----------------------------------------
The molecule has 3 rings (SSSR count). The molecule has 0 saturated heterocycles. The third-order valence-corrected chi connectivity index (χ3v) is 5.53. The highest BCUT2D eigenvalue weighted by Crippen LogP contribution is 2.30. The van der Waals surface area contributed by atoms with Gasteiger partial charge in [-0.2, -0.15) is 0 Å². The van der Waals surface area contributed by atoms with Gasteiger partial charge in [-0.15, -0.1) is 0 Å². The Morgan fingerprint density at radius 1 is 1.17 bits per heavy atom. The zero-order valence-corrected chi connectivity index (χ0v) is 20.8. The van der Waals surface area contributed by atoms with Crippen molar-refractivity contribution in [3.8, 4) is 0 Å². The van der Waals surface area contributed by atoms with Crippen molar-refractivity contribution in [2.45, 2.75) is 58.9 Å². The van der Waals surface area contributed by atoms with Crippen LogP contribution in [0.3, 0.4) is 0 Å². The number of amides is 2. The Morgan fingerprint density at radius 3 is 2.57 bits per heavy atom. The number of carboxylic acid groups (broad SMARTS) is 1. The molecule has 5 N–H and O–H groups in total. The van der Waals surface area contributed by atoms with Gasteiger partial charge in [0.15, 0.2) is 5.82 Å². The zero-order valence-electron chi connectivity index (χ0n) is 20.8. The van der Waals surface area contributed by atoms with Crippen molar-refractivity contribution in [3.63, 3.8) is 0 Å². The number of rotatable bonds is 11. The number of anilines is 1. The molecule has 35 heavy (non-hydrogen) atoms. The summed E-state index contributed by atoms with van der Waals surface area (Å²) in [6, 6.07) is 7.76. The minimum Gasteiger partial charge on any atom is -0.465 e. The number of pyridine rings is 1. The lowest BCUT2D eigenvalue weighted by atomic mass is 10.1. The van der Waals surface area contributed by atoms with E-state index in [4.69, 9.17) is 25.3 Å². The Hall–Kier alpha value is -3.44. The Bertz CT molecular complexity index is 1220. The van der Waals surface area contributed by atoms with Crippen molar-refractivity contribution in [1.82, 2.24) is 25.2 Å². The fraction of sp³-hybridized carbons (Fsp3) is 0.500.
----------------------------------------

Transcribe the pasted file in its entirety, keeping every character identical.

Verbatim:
The molecule has 3 rings (SSSR count). The molecule has 0 saturated heterocycles. The third-order valence-corrected chi connectivity index (χ3v) is 5.53. The highest BCUT2D eigenvalue weighted by Crippen LogP contribution is 2.30. The van der Waals surface area contributed by atoms with Gasteiger partial charge in [-0.2, -0.15) is 0 Å². The van der Waals surface area contributed by atoms with Gasteiger partial charge in [-0.15, -0.1) is 0 Å². The Morgan fingerprint density at radius 1 is 1.17 bits per heavy atom. The zero-order valence-corrected chi connectivity index (χ0v) is 20.8. The van der Waals surface area contributed by atoms with Crippen molar-refractivity contribution in [3.8, 4) is 0 Å². The van der Waals surface area contributed by atoms with Crippen molar-refractivity contribution in [2.45, 2.75) is 58.9 Å². The van der Waals surface area contributed by atoms with Crippen LogP contribution in [0.3, 0.4) is 0 Å². The number of amides is 2. The Morgan fingerprint density at radius 3 is 2.57 bits per heavy atom. The number of carboxylic acid groups (broad SMARTS) is 1. The molecule has 5 N–H and O–H groups in total. The van der Waals surface area contributed by atoms with Gasteiger partial charge in [0.15, 0.2) is 5.82 Å². The zero-order valence-electron chi connectivity index (χ0n) is 20.8. The van der Waals surface area contributed by atoms with Crippen molar-refractivity contribution in [3.63, 3.8) is 0 Å². The number of rotatable bonds is 11. The number of anilines is 1. The molecule has 35 heavy (non-hydrogen) atoms. The summed E-state index contributed by atoms with van der Waals surface area (Å²) in [6, 6.07) is 7.76. The minimum Gasteiger partial charge on any atom is -0.465 e. The number of pyridine rings is 1. The lowest BCUT2D eigenvalue weighted by atomic mass is 10.1. The van der Waals surface area contributed by atoms with E-state index in [4.69, 9.17) is 25.3 Å². The Hall–Kier alpha value is -3.44. The Bertz CT molecular complexity index is 1220. The van der Waals surface area contributed by atoms with Crippen molar-refractivity contribution in [1.82, 2.24) is 25.2 Å². The fraction of sp³-hybridized carbons (Fsp3) is 0.500.